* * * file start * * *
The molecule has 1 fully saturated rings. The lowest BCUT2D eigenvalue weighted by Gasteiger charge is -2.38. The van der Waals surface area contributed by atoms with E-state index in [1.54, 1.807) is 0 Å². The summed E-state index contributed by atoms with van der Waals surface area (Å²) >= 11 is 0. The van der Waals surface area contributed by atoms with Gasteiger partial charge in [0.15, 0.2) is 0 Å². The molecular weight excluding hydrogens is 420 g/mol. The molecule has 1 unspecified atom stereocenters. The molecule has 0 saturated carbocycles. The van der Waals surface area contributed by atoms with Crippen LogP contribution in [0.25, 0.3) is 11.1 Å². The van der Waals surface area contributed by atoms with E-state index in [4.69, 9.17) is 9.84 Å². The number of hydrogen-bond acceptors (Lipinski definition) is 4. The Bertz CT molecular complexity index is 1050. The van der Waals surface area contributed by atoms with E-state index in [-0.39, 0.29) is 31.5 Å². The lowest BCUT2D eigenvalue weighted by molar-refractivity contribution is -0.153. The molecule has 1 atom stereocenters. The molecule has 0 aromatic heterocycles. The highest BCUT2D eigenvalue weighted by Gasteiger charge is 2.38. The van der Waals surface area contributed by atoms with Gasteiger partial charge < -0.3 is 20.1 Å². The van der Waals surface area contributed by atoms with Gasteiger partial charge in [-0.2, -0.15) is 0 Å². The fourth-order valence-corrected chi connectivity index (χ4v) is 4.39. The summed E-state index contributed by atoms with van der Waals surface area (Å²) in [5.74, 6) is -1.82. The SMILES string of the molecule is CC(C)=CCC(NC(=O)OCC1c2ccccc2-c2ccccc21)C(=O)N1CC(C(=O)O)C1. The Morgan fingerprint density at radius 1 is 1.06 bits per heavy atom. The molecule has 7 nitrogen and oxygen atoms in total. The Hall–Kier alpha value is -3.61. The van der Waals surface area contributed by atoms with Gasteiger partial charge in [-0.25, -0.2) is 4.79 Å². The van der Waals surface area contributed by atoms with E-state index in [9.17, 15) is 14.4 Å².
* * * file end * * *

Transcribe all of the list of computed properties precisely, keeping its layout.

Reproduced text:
The molecule has 1 fully saturated rings. The lowest BCUT2D eigenvalue weighted by Gasteiger charge is -2.38. The van der Waals surface area contributed by atoms with E-state index in [1.54, 1.807) is 0 Å². The summed E-state index contributed by atoms with van der Waals surface area (Å²) >= 11 is 0. The van der Waals surface area contributed by atoms with Gasteiger partial charge in [0.15, 0.2) is 0 Å². The molecular weight excluding hydrogens is 420 g/mol. The molecule has 1 unspecified atom stereocenters. The molecule has 0 saturated carbocycles. The van der Waals surface area contributed by atoms with Crippen LogP contribution in [0.25, 0.3) is 11.1 Å². The van der Waals surface area contributed by atoms with E-state index in [4.69, 9.17) is 9.84 Å². The number of hydrogen-bond acceptors (Lipinski definition) is 4. The Bertz CT molecular complexity index is 1050. The van der Waals surface area contributed by atoms with E-state index in [-0.39, 0.29) is 31.5 Å². The lowest BCUT2D eigenvalue weighted by molar-refractivity contribution is -0.153. The molecule has 1 atom stereocenters. The molecule has 0 aromatic heterocycles. The highest BCUT2D eigenvalue weighted by Gasteiger charge is 2.38. The van der Waals surface area contributed by atoms with Gasteiger partial charge < -0.3 is 20.1 Å². The van der Waals surface area contributed by atoms with Gasteiger partial charge in [-0.2, -0.15) is 0 Å². The fourth-order valence-corrected chi connectivity index (χ4v) is 4.39. The summed E-state index contributed by atoms with van der Waals surface area (Å²) in [5.74, 6) is -1.82. The SMILES string of the molecule is CC(C)=CCC(NC(=O)OCC1c2ccccc2-c2ccccc21)C(=O)N1CC(C(=O)O)C1. The Morgan fingerprint density at radius 1 is 1.06 bits per heavy atom. The molecule has 7 nitrogen and oxygen atoms in total. The Hall–Kier alpha value is -3.61. The van der Waals surface area contributed by atoms with Gasteiger partial charge in [-0.25, -0.2) is 4.79 Å². The van der Waals surface area contributed by atoms with E-state index in [9.17, 15) is 14.4 Å².